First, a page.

Poo power

2nd November 2007 at 00:00
There's nothing quite like the yuk factor to get a class interested, says Sarah Longshaw.How people affect the planet was a lesson delivered to a lower-ability set at the end of a module in which we had looked at global warming, calculated our carbon footprint and discussed alternative sources of energy. There's nothing quite like the yuk factor to get a class interested - so as the Year 10s entered the room their attention was drawn to the image on the interactive whiteboard of a landfill site, with seagulls circling overhead.

The first thing I asked them to do was to list all the things that can be recycled. I gathered the pupils round the front bench. Then, picking up my pre-prepared bin bag, I emptied my rubbish on to the desk. The pupils drew away from the bench, with squeals of horror. Fortunately, I had very carefully selected and pre-washed some of the items. A few volunteers sorted our rubbish into what we could or should have recycled - making the point that if we don't cut down on what we throw away we are soon going to run out of landfill sites.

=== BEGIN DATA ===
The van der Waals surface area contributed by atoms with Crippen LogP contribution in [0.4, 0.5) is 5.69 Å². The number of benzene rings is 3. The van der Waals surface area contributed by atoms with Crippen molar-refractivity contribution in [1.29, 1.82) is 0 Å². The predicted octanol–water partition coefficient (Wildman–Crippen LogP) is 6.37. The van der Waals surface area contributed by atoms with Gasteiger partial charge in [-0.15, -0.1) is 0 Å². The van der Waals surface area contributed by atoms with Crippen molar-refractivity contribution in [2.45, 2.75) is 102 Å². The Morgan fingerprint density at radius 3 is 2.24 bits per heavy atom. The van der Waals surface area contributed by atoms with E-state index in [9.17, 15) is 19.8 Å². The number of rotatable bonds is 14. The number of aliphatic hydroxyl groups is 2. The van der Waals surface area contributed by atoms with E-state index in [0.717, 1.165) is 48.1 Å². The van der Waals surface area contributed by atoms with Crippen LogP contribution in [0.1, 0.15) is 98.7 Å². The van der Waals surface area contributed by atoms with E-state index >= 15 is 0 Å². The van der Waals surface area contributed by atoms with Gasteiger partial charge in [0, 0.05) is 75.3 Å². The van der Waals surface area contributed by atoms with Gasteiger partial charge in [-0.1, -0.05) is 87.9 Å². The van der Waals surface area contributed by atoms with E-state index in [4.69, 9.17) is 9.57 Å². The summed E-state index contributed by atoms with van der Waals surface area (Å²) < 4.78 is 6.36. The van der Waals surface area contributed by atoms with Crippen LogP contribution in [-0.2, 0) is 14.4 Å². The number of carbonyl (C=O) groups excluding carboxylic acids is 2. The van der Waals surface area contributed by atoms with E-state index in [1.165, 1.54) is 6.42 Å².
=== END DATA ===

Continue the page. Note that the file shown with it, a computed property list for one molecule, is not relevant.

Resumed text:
I then gave each group a newspaper article that looked at the contents of various people's bins and asked them to analyse what could be recycled - this was checked against an expert view.

I pointed out that not only would recycling save resources, but that it also used less energy to re-use than to produce from scratch. I referred to the use of waste to generate energy (bio-fuel). Then we had a debate, using an activity from www.upd8.org.uk - activity 96 from key stage 3 topics Poo Power or Nuclear Power?

The debate looks at the differences between two alternatives for generating electricity - building a large nuclear power plant or several smaller waste-powered generators. For each alternative the facts on how electricity is generated are presented.

Will pupils favour re-using smelly sewage that would be safe, but not generate much power, or will they opt for the higher risk, wasteful but smokeless nuclear alternative?

Sarah Longshaw teaches at All Hallows Catholic College in Macclesfield, Cheshire.

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